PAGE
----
South African Winemaking | Resilience and Optimism
Jane Masters MW is Opimian’s Master of Wine
South African wine quality is on par with wines from anywhere around the world. The Cape’s proximity to the cool Atlantic and the warmer Indian Ocean, cloudless blue skies, sunshine, and abundance of mountain foothills combine to create an array of terroirs.
An exciting and entrepreneurial spirit has transformed the industry from seeing wine as a by-product of brandy to its current focus on quality. Many of today’s top Cape wine producers, like Opimian’s Aristea and Kershaw, didn’t exist twenty years ago. Since the 90’s, winemakers have planted vineyards to explore new areas in both cool and warm climate regions. In parallel, South African winemakers have become enamoured with the country’s old vineyards in hotter dry farmed regions – grapes which were previously used for brandy production.
However, it’s not all been smooth sailing in the Cape Winelands. The Cape suffered severe drought conditions after three years of low rainfall. Just as it was recovering, Covid hit. The toll of Covid on the South African wine trade was exacerbated by four government-imposed alcohol bans. These lasted a total of more than 161 days, preventing domestic sales and restricting exports of wine. Simultaneously, there was a major decline in wine tourism. For wineries dependent on domestic sales, this meant cash flow issues or worse. Earlier in the year, a reported 18,000 jobs, 80 wineries and 350 grape growers were at risk. Lack of sales also meant full tanks and less space to receive incoming grapes at harvest.
Against this background, I spoke to Corlea Fourie, Vineyard and Wine Manager at Bosman Family Vineyards and Lukas Wentzel from Groote Post about the challenges and joys of being a winemaker in the Cape for the 2021 vintage. Harvest is what winemakers everywhere look forward to with anticipation and excitement. It is the culmination of the yearly cycle in the vineyard and preparation in the winery. It is a relatively short but very busy period when the fruits of the vignerons’ labour are revealed. All those ideas that have been taking shape in winemakers’ minds since the previous harvest can finally be enacted upon.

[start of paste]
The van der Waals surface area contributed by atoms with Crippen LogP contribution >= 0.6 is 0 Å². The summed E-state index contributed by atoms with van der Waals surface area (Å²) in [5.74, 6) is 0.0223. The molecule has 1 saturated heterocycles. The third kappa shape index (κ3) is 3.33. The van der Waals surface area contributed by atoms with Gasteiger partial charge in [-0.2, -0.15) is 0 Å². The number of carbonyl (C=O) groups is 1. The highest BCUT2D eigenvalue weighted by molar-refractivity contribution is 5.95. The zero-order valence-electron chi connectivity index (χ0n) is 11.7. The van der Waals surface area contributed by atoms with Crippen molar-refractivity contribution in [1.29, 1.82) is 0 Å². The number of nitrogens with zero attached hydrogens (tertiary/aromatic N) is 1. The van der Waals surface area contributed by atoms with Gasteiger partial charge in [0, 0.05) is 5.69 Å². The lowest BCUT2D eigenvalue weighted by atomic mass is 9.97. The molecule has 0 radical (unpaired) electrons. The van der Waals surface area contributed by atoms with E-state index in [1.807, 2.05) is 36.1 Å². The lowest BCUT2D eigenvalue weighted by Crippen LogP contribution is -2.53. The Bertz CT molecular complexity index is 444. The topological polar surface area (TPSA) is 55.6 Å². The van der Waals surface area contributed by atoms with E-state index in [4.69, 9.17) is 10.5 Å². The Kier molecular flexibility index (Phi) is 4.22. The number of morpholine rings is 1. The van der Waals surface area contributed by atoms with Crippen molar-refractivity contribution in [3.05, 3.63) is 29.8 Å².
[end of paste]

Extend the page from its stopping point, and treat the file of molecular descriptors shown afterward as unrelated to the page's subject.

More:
After years of drought and water restrictions, the 2020-21 growing season saw good water replenishment of soils. Both Corlea and Lukas report that cool summer conditions meant grapes ripened slowly, developing exceptional colour and flavour. Deciding the right moment to pick depends not only on when grapes are fully ripe, but also on the weather forecast and practical constraints of throughput and capacity in the winery. For many wine regions, this can mean harvesting before autumn rains set in. In South Africa, the previous years of drought meant getting the grapes in before sugar levels skyrocketed, acidity plummeted, and grapes started to raisin. In 2021, cooler temperatures and good weather meant winemakers could bide their time to pick at exactly the right moment with high natural acidity and phenolic ripeness. Both Corlea and Lukas were very happy. Grapes were generally picked a couple of weeks later than previous years with bunches in good numbers and berry size both contributing to the increase in yield. From my point of view, this translates into tasting deep coloured reds with lots of ripe forest fruit flavours and tannin structure. The white wines are also fresh and brimming with fruits, with both Bosman’s Generation 8 Chenin Blanc and Warwick’s First Lady Sauvignon Blanc as immediate Coups de Coeur.
On the impact of Covid, out of adversity comes creativity. Corlea’s team quickly adapted to a new way of working with shifts designed to minimize contact, and meetings held outside. Masks were made for the company by the women’s club and Bosman made their own sanitizer. As with many wineries in South Africa, the company made huge efforts with social media and e-commerce to compensate for the disruption in sales channels. During this time, Corlea also reported a change in customer preferences with environmental and sustainability aspects becoming more important.
The impact of Covid continues and has a knock-on effect all the way down the supply chain, affecting in particular the availability of glass bottles. The current shortage is due to production at local foundries being shut down for a period. There is also limited availability of almost every single dry good: paper labels, closures, capsules, cartons – not to mention disruption of freight and ports. Thus in 2021, it seems that many of the challenges for South African winemakers was not so much in the actual winemaking but in dealing with these operational issues. South Africa has proven itself to be resilient. It will overcome these difficulties and will continue to make high quality wines. To quote Mike Ratcliffe of Vilafonté: “the future is bright!”